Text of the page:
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Pancreas

Pancreas

Revised 12 June 2013

Please note:

  • These guidelines reflect current optimal practice in BC and were developed through consensus of the Provincial GI Tumour Group.
  • These guidelines are not a substitute for a consultation with an appropriate specialist.
  • These guidelines are current as of April 2013. Every effort will be made to update them to reflect changes in practice.

The pancreas is comprised predominantly of exocrine cells (acini and ductal cells) and endocrine cells (islets of Langerhans).

The exocrine component gives rise to adenocarcinomata, defined based on line of differentiation (ductal or acinar) , with usual ductal adenocarcinoma (PDAC) being the most common lesion; up to 85% of all malignant neoplasms of the pancreas. Less common subtypes include adenosquamous carcinomas, squamous cell carcinomas, and giant cell carcinomas.​

The ampulla of Vater usually refers to confluence of distal common bile duct and main pancreatic duct in second portion of duodenum near pancreatic head. Ampullary cancers may block the bile duct resulting in clinical jaundice and sometimes diagnosis at an earlier stage. Overall,  ampullary cancers have a better prognosis than pancreatic adenocarcinoma.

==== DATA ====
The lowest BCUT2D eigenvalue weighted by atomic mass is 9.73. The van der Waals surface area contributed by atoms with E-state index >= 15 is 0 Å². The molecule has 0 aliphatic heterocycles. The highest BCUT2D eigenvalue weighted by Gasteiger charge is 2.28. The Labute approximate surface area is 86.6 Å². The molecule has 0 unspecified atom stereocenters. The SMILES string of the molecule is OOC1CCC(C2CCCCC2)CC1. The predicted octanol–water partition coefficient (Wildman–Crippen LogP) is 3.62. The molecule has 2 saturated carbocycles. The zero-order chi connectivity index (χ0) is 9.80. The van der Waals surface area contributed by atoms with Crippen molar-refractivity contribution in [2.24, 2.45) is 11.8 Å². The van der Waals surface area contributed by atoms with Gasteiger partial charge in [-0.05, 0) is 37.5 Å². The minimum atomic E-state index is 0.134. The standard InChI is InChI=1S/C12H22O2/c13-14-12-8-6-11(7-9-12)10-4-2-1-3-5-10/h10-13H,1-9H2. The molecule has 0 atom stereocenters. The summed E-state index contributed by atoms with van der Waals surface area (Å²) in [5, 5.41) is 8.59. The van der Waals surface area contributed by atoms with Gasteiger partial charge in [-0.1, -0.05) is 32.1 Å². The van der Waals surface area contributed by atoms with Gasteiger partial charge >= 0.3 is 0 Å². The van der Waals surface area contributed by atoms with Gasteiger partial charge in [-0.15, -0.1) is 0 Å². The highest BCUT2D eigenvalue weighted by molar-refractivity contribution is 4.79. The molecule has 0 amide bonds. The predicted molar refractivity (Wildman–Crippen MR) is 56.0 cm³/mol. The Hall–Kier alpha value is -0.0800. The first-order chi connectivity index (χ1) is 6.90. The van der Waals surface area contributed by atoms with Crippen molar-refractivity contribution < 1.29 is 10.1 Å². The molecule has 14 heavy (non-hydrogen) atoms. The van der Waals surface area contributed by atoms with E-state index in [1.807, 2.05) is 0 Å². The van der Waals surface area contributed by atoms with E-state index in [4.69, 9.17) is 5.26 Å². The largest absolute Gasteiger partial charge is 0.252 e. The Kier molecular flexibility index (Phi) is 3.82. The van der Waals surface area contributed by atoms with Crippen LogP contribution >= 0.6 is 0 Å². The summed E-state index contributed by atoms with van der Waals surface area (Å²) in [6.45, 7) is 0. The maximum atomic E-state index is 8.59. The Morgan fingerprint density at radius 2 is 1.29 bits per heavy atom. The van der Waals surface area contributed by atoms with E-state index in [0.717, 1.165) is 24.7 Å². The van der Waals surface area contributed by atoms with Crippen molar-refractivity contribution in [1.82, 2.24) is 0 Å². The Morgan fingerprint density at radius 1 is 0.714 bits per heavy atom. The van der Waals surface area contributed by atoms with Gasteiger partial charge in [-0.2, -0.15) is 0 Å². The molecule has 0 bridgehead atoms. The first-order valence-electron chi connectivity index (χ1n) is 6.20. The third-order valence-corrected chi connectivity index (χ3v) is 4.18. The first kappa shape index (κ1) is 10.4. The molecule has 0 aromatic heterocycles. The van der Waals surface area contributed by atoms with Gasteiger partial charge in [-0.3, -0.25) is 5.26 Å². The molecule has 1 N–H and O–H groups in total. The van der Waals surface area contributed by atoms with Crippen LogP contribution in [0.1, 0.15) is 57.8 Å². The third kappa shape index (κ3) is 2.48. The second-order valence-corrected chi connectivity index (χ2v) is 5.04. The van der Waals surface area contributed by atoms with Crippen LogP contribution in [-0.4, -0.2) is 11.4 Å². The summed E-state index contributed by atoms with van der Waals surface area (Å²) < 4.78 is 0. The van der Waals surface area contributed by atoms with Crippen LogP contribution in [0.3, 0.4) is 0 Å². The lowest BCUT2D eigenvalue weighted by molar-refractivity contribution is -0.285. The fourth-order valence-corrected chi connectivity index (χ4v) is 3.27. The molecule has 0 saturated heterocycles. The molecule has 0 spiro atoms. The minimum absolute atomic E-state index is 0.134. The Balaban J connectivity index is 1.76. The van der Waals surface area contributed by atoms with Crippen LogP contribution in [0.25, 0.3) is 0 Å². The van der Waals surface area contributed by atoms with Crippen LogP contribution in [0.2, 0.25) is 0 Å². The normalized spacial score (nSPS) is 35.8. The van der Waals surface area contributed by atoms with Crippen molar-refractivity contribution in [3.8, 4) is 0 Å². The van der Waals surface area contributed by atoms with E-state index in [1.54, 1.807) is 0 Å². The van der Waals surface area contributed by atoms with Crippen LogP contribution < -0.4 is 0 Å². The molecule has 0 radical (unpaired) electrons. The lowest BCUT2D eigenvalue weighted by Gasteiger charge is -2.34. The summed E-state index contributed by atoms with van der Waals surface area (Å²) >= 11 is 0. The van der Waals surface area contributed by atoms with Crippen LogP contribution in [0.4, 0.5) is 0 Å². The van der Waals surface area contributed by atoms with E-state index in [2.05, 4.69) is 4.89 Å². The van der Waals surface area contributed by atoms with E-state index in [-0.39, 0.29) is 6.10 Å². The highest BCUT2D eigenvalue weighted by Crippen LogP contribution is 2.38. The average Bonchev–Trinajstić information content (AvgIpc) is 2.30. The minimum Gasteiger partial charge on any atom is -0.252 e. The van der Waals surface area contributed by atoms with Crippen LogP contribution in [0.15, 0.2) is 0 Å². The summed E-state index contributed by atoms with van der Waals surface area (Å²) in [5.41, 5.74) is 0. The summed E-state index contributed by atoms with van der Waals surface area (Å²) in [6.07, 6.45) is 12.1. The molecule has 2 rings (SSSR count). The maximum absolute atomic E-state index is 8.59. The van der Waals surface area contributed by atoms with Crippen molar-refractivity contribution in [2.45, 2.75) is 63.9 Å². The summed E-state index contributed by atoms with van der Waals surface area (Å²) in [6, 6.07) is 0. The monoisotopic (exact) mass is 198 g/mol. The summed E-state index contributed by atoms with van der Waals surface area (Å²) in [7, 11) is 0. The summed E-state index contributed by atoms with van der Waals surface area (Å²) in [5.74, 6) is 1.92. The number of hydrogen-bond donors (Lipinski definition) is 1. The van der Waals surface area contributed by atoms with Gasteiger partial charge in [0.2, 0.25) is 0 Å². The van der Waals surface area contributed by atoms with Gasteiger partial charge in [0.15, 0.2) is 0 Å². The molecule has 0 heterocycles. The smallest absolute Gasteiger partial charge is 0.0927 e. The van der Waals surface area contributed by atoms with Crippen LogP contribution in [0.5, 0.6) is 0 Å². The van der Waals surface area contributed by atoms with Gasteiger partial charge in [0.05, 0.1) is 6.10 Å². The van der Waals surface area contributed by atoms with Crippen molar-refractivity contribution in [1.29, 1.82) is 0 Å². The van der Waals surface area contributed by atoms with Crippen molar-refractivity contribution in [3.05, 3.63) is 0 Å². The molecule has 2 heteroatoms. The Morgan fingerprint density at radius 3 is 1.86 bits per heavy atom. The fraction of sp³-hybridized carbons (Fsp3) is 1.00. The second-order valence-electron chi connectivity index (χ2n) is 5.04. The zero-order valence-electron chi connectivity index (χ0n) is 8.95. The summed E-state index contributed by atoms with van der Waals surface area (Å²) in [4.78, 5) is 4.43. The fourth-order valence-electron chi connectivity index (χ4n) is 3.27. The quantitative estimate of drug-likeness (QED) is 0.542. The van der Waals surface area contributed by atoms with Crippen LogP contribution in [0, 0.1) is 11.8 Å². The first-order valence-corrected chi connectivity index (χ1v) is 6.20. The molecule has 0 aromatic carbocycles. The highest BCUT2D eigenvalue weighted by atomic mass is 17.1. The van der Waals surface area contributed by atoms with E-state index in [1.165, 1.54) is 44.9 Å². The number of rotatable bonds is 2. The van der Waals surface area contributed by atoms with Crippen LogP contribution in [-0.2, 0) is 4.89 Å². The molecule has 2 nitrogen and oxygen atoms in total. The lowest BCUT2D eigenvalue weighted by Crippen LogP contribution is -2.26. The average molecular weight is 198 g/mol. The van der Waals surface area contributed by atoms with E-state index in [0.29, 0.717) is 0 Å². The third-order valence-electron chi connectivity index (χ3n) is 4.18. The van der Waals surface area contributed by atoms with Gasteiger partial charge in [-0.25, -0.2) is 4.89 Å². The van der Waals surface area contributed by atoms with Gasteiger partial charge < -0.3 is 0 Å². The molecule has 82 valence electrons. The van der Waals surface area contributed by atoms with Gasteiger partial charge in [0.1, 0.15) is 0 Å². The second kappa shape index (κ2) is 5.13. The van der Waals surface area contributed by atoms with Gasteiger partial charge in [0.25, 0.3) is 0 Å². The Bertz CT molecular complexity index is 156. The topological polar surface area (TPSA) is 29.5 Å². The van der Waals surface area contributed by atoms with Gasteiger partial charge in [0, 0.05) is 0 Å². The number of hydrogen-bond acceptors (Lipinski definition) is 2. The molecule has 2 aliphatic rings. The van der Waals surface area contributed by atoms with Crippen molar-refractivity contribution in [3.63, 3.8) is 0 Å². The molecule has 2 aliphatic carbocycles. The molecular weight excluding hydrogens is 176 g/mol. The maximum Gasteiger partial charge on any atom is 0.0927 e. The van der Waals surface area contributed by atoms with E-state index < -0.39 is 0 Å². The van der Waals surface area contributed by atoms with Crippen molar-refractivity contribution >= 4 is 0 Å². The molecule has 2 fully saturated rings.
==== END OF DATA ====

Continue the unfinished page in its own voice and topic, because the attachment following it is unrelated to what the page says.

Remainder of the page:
1. Screening

Revised 12 June 2013​

There are no effective means of screening for pancreatic cancer or ampullary cancer at this time.

​Screening with EUS or MRI may be indicated in high risk patients including first degree relatives of patients with genetic predisposition to pancreatic carcinoma, carriers of BRCA2 mutations, p16 mutations and patients with Lynch Syndrome with affected first degree relatives, or patients with Peutz-Jeghers syndrome.

2. Diagnostic and Staging Work Up

Revised 12 June 2013

CT scan of the chest and abdomen/pelvis is recommended to assess the extent of local involvement and to exclude distant metastases. A pancreas-protocol CT scan or MRI is indicated if the patient is thought to be an operative candidate. If a mass is not clearly identified or if there is uncertainty regarding vascular involvement, an EUS should be performed.